It was only after I had miserably squirmed my way through Mods., as a man may squirm through some hole in a prison wall, that I had the slightest idea of what was meant by the Greek spirit.

I closed my grammar, with all the miserable and complicated stuff about tnpto and its aorists, the enclitic and the double-damned Digamma, to open my Jowett's Plato, my Dakyns' Xenophon, and, later, Gilbert Murray's Dramatists and Mackail's Anthology. It is true that in the squirming process I have described I had to read a portion of the Anabasis and of the Odyssey and Memorabilia, as well as books of Caesar, Livy, Horace, and Virgil.

In the case of these books I acquired nothing but a distaste so deep that it has only just worn off. Only after an interval of forty years could I bear to read these kill-joys in translation. No doubt some of the fault was mine. Possibly I was born with an inability to learn languages. But if that is so it is a misfortune, not a crime for which one should be put on the rack!

By the time I realised fully the glory of Greek letters, I was a very busy man, and bitter indeed was the thought that the well-meaning persons who maintain our university system had actually been keeping me all those years from the divine wells of grace and beauty. But for them, how many more years of enjoyment might I have drawn from the Socratic Dialogues, from the Apology, and from the Republic! Think of it! It was not till four years ago that I read Thucydides and had my soul shaken by the supreme wickedness, the intellectual devilry of the Melian controversy. How I thrilled at the awful picture of the supreme tragedy at Syracuse! How I saw! How I perished with the Greek warriors standing to arms on the shore, and watching in their swaying agony the Athenian ships sink one by one, without being able to lift a hand, or cast a long or short spea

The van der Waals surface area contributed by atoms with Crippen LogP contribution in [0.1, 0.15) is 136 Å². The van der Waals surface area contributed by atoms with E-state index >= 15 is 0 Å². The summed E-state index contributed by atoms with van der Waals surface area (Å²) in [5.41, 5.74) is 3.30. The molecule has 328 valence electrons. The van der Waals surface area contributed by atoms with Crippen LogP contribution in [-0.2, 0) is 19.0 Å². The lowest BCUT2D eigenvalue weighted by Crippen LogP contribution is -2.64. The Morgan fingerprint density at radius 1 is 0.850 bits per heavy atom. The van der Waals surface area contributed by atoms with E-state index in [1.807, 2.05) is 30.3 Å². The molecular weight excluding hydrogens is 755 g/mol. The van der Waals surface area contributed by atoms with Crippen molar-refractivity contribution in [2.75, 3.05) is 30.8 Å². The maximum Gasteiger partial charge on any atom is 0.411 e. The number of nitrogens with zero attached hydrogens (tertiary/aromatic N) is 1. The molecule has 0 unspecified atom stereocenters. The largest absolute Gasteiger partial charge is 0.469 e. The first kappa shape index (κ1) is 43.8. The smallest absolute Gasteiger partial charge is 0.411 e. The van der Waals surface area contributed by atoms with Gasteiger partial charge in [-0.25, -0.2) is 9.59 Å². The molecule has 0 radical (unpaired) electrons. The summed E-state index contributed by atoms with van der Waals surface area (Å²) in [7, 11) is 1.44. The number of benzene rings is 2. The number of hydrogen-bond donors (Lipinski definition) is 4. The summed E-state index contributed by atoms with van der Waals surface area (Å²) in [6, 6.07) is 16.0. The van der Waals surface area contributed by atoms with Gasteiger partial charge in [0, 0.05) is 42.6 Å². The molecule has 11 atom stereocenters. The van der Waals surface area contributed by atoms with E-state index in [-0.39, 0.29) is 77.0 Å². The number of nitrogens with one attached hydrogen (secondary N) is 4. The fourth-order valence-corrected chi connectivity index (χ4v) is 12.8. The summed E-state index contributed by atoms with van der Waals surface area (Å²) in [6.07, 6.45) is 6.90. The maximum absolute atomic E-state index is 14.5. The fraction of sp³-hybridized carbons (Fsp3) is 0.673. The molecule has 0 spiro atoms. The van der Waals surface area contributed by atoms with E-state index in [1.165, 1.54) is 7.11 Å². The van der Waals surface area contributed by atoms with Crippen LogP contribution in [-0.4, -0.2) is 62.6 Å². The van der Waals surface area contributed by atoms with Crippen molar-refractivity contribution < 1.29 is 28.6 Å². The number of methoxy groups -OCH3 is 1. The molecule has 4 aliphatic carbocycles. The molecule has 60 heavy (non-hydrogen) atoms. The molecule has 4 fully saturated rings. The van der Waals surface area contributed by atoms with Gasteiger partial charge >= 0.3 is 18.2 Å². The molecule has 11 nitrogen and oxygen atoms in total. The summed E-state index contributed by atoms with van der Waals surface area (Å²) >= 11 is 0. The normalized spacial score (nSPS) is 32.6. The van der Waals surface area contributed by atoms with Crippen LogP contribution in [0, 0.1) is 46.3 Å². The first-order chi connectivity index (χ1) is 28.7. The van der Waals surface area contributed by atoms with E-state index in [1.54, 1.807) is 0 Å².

r to help them! Yet the watchers knew that the awful spectacle on which they gazed meant death, or a slavery worse than death, for every one of them!

Almost worse to me than the denial of Plato, the dramatists Thucydides and Homer, was the refusal to allow me to walk or hunt with Xenophon, and to saunter through his kitchen or his grounds. And all because I could not show the requisite grammatical ticket. Could anything be more fascinating than the tale of Xenophon's prim yet most lovable young wife, or the glorious picture of the boy and girl lovers with which Xenophon closes his Symposium?

My sense of a deprivation unnecessary and yet deliberate was as great in regard to Latin literature. It was only in 1919, owing to what I had almost called a fortunate illness, that I took to reading Cicero's Letters and came under an enchantment greater than that cast even by Walpole, Madame de Sévigné, or Madame du Deffand.